Will hackers turn your lifesaving device into a life-threatening one?

FDA warns of cybersecurity vulnerabilities in implanted medical devices

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What seemed like a far­fetched sce­nario out of Hol­ly­wood four years ago is now yet anoth­er real­i­ty that secu­ri­ty experts have been warn­ing about.

In the screen ver­sion, the U.S. vice pres­i­dent is assas­si­nat­ed on the TV show “Home­land” after a hack­er takes con­trol of his pace­mak­er and stops his heart—making it look like a heart attack.

In real life, the U.S. Food and Drug Admin­is­tra­tion recent­ly released a safe­ty warn­ing that St. Jude Med­ical implantable car­diac devices and their remote trans­mit­ters con­tain secu­ri­ty vul­ner­a­bil­i­ties. An unau­tho­rized par­ty could use the vul­ner­a­bil­i­ties to “mod­i­fy pro­gram­ming com­mands” on the device that could result in rapid bat­tery drain­ing or “admin­is­tra­tion of inap­pro­pri­ate pac­ing or shocks.”

Coin­ci­den­tal­ly, the warn­ing came on the heels of an FDA doc­u­ment address­ing this very issue: At the end of Decem­ber, the agency released its guid­ance for the post-mar­ket man­age­ment of med­ical device cybersecurity.

The guid­ance is sim­i­lar to a pre­vi­ous­ly issued one for pre­mar­ket design and devel­op­ment. Both are nonbinding.

Relat­ed sto­ry: More health care orga­ni­za­tions on HIPAA’s hit list

The FDA can take action against prod­ucts that vio­late the Food, Drug and Cos­met­ic Act, which could include devices that pose seri­ous injury or death risks and lack reme­di­a­tion. Out­side of that, it’s unclear what, if any­thing, the FDA would do about low­er-lev­el risks that are not being mitigated.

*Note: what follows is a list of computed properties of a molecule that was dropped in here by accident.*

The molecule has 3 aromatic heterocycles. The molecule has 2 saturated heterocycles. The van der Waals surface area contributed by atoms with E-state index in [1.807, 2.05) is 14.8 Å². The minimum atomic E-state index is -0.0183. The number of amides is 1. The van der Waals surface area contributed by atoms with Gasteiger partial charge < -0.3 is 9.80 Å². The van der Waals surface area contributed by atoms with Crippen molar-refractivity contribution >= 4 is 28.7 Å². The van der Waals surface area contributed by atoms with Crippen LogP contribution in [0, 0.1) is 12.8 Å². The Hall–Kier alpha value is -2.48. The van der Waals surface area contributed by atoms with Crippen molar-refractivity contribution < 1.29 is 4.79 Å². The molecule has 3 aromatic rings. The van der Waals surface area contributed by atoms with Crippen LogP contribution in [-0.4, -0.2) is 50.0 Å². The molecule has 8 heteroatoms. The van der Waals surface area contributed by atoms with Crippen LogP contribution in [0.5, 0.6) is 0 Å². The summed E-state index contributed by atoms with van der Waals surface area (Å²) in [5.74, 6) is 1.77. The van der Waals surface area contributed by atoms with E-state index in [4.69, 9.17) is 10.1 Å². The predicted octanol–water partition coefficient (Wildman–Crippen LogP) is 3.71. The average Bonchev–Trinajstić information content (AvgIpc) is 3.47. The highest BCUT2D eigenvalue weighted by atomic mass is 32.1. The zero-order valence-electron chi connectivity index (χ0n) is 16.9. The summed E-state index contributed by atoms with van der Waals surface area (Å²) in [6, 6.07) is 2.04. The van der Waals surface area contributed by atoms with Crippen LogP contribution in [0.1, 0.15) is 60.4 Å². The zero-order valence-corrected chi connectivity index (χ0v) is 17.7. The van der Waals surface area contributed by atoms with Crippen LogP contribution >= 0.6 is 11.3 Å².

Enforce­ment or not, there’s plen­ty of skep­ti­cism about the influ­ence the doc­u­ment will have on device man­u­fac­tur­ers. Secu­ri­ty experts call it a good first step—emphasis on “first.”

But they are not con­vinced that the guid­ance will moti­vate the indus­try to make med­ical devices more secure.

Absent of seri­ous crises or patient deaths, I’m not opti­mistic that this doc­u­ment will get the atten­tion of many com­pa­nies build­ing med­ical devices,” says John Dick­son, a prin­ci­pal with the secu­ri­ty firm Den­im Group Ltd., and who for­mer­ly served at the Air Force Infor­ma­tion War­fare Center.

The guid­ance “empha­sizes that man­u­fac­tur­ers should mon­i­tor, iden­ti­fy and address cyber­se­cu­ri­ty vul­ner­a­bil­i­ties and exploits as part of their post-mar­ket man­age­ment of med­ical devices.”

Among oth­er things, the FDA rec­om­mends that manufacturers:

• Fol­low the Nation­al Insti­tute of Stan­dards and Tech­nol­o­gy (NIST) Frame­work for Improv­ing Crit­i­cal Infra­struc­ture Secu­ri­ty, which is wide­ly used in many industries

• Imple­ment a risk-man­age­ment pro­gram for iden­ti­fy­ing and assess­ing vulnerabilities

• Act on infor­ma­tion about vul­ner­a­bil­i­ties and deploy patch­es quickly.

A big prob­lem to crack

Dick­son says that the sheer num­ber of devices in circulation—potentially mil­lions, reg­is­tered to some 6,500 to 7,000 manufacturers—creates a major problem.

Most of the med­ical device com­pa­nies are just try­ing to get the capa­bil­i­ty to work well—and here comes (a prob­lem) they real­ly didn’t con­sid­er before,” he says.

The embed­ded sen­sors and devices were designed for a long lifes­pan and, in many cas­es, not intend­ed to be upgraded.